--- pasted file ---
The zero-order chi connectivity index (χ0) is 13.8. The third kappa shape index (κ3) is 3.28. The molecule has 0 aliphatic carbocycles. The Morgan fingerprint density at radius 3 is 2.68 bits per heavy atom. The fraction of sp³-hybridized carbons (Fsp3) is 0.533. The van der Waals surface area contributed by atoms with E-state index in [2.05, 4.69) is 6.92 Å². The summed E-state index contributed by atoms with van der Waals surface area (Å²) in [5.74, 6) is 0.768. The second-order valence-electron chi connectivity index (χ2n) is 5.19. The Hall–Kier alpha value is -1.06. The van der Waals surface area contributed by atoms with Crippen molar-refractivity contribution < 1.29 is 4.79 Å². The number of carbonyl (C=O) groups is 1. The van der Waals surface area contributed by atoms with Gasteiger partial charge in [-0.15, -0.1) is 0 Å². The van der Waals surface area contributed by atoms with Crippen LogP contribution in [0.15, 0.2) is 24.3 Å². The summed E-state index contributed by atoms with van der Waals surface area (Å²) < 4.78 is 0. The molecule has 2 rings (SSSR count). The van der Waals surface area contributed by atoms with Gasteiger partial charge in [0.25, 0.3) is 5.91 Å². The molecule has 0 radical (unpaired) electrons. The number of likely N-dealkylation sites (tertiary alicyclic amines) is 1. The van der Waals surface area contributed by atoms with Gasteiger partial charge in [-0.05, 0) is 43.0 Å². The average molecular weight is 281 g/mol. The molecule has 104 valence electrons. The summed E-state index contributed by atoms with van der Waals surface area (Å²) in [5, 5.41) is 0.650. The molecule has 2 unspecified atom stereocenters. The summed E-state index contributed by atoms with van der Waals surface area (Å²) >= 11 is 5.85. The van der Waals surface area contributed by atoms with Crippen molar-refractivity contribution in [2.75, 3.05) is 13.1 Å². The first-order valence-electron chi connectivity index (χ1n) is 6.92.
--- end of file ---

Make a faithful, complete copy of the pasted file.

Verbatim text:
The zero-order chi connectivity index (χ0) is 13.8. The third kappa shape index (κ3) is 3.28. The molecule has 0 aliphatic carbocycles. The Morgan fingerprint density at radius 3 is 2.68 bits per heavy atom. The fraction of sp³-hybridized carbons (Fsp3) is 0.533. The van der Waals surface area contributed by atoms with E-state index in [2.05, 4.69) is 6.92 Å². The summed E-state index contributed by atoms with van der Waals surface area (Å²) in [5.74, 6) is 0.768. The second-order valence-electron chi connectivity index (χ2n) is 5.19. The Hall–Kier alpha value is -1.06. The van der Waals surface area contributed by atoms with Crippen molar-refractivity contribution < 1.29 is 4.79 Å². The number of carbonyl (C=O) groups is 1. The van der Waals surface area contributed by atoms with Gasteiger partial charge in [-0.15, -0.1) is 0 Å². The van der Waals surface area contributed by atoms with Crippen LogP contribution in [0.15, 0.2) is 24.3 Å². The summed E-state index contributed by atoms with van der Waals surface area (Å²) < 4.78 is 0. The molecule has 2 rings (SSSR count). The van der Waals surface area contributed by atoms with Gasteiger partial charge in [0.25, 0.3) is 5.91 Å². The molecule has 0 radical (unpaired) electrons. The number of likely N-dealkylation sites (tertiary alicyclic amines) is 1. The van der Waals surface area contributed by atoms with Gasteiger partial charge in [-0.05, 0) is 43.0 Å². The average molecular weight is 281 g/mol. The molecule has 104 valence electrons. The summed E-state index contributed by atoms with van der Waals surface area (Å²) in [5, 5.41) is 0.650. The molecule has 2 unspecified atom stereocenters. The summed E-state index contributed by atoms with van der Waals surface area (Å²) >= 11 is 5.85. The van der Waals surface area contributed by atoms with Crippen molar-refractivity contribution in [2.75, 3.05) is 13.1 Å². The first-order valence-electron chi connectivity index (χ1n) is 6.92.